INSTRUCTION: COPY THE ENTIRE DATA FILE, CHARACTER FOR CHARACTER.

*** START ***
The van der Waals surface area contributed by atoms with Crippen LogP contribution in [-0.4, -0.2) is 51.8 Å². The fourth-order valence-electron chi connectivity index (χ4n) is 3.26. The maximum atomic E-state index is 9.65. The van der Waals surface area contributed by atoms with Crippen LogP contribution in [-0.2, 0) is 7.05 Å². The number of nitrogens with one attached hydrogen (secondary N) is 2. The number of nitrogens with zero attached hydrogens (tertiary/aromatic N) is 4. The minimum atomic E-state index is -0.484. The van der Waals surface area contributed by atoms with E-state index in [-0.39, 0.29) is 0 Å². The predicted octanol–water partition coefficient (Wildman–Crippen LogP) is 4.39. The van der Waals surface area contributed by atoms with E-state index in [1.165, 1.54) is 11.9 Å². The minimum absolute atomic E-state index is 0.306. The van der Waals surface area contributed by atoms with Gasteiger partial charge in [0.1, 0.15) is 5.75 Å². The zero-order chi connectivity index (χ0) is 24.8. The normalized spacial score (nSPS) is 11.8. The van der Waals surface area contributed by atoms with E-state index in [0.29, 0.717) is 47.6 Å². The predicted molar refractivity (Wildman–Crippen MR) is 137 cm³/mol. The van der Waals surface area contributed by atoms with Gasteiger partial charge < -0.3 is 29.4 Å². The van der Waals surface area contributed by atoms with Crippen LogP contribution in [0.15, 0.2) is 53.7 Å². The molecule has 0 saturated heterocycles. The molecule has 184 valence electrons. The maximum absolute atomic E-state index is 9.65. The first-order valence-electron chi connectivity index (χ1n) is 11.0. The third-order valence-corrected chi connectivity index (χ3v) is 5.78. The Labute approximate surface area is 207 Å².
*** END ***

The van der Waals surface area contributed by atoms with Crippen LogP contribution in [-0.4, -0.2) is 51.8 Å². The fourth-order valence-electron chi connectivity index (χ4n) is 3.26. The maximum atomic E-state index is 9.65. The van der Waals surface area contributed by atoms with Crippen LogP contribution in [-0.2, 0) is 7.05 Å². The number of nitrogens with one attached hydrogen (secondary N) is 2. The number of nitrogens with zero attached hydrogens (tertiary/aromatic N) is 4. The minimum atomic E-state index is -0.484. The van der Waals surface area contributed by atoms with E-state index in [-0.39, 0.29) is 0 Å². The predicted octanol–water partition coefficient (Wildman–Crippen LogP) is 4.39. The van der Waals surface area contributed by atoms with E-state index in [1.165, 1.54) is 11.9 Å². The minimum absolute atomic E-state index is 0.306. The van der Waals surface area contributed by atoms with Gasteiger partial charge in [0.1, 0.15) is 5.75 Å². The zero-order chi connectivity index (χ0) is 24.8. The normalized spacial score (nSPS) is 11.8. The van der Waals surface area contributed by atoms with E-state index in [0.29, 0.717) is 47.6 Å². The predicted molar refractivity (Wildman–Crippen MR) is 137 cm³/mol. The van der Waals surface area contributed by atoms with Gasteiger partial charge < -0.3 is 29.4 Å². The van der Waals surface area contributed by atoms with Crippen LogP contribution in [0.15, 0.2) is 53.7 Å². The molecule has 0 saturated heterocycles. The molecule has 184 valence electrons. The maximum absolute atomic E-state index is 9.65. The first-order valence-electron chi connectivity index (χ1n) is 11.0. The third-order valence-corrected chi connectivity index (χ3v) is 5.78. The Labute approximate surface area is 207 Å².